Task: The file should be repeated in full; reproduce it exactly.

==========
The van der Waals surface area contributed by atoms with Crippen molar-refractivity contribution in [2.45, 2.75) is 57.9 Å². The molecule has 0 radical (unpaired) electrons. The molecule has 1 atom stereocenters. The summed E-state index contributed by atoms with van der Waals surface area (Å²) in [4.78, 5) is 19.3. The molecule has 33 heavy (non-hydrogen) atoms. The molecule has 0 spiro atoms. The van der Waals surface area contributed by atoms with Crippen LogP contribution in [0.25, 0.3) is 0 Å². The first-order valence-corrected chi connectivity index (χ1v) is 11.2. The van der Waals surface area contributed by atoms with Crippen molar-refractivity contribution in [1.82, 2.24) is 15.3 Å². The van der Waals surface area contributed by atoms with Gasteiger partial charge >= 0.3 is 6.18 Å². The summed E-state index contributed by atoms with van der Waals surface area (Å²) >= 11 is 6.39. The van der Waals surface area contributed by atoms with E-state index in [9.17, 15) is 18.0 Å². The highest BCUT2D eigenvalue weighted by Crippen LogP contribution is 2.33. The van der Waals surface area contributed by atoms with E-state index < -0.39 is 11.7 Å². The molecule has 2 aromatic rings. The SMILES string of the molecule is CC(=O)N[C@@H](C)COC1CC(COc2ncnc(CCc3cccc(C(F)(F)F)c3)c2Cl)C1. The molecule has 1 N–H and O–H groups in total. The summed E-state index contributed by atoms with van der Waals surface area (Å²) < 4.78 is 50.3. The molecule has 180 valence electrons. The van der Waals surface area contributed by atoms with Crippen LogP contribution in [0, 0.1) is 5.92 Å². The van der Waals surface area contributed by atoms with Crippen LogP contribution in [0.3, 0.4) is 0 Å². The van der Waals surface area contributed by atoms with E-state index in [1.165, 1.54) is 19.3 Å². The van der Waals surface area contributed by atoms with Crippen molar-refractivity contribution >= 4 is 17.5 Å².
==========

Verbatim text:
The van der Waals surface area contributed by atoms with Crippen molar-refractivity contribution in [2.45, 2.75) is 57.9 Å². The molecule has 0 radical (unpaired) electrons. The molecule has 1 atom stereocenters. The summed E-state index contributed by atoms with van der Waals surface area (Å²) in [4.78, 5) is 19.3. The molecule has 33 heavy (non-hydrogen) atoms. The molecule has 0 spiro atoms. The van der Waals surface area contributed by atoms with Crippen LogP contribution in [0.25, 0.3) is 0 Å². The first-order valence-corrected chi connectivity index (χ1v) is 11.2. The van der Waals surface area contributed by atoms with Crippen molar-refractivity contribution in [1.82, 2.24) is 15.3 Å². The van der Waals surface area contributed by atoms with Gasteiger partial charge >= 0.3 is 6.18 Å². The summed E-state index contributed by atoms with van der Waals surface area (Å²) >= 11 is 6.39. The van der Waals surface area contributed by atoms with E-state index in [9.17, 15) is 18.0 Å². The highest BCUT2D eigenvalue weighted by Crippen LogP contribution is 2.33. The van der Waals surface area contributed by atoms with E-state index < -0.39 is 11.7 Å². The molecule has 2 aromatic rings. The SMILES string of the molecule is CC(=O)N[C@@H](C)COC1CC(COc2ncnc(CCc3cccc(C(F)(F)F)c3)c2Cl)C1. The molecule has 1 N–H and O–H groups in total. The summed E-state index contributed by atoms with van der Waals surface area (Å²) < 4.78 is 50.3. The molecule has 180 valence electrons. The van der Waals surface area contributed by atoms with Crippen LogP contribution in [0, 0.1) is 5.92 Å². The van der Waals surface area contributed by atoms with Crippen LogP contribution in [0.3, 0.4) is 0 Å². The van der Waals surface area contributed by atoms with E-state index in [1.165, 1.54) is 19.3 Å². The van der Waals surface area contributed by atoms with Crippen molar-refractivity contribution >= 4 is 17.5 Å².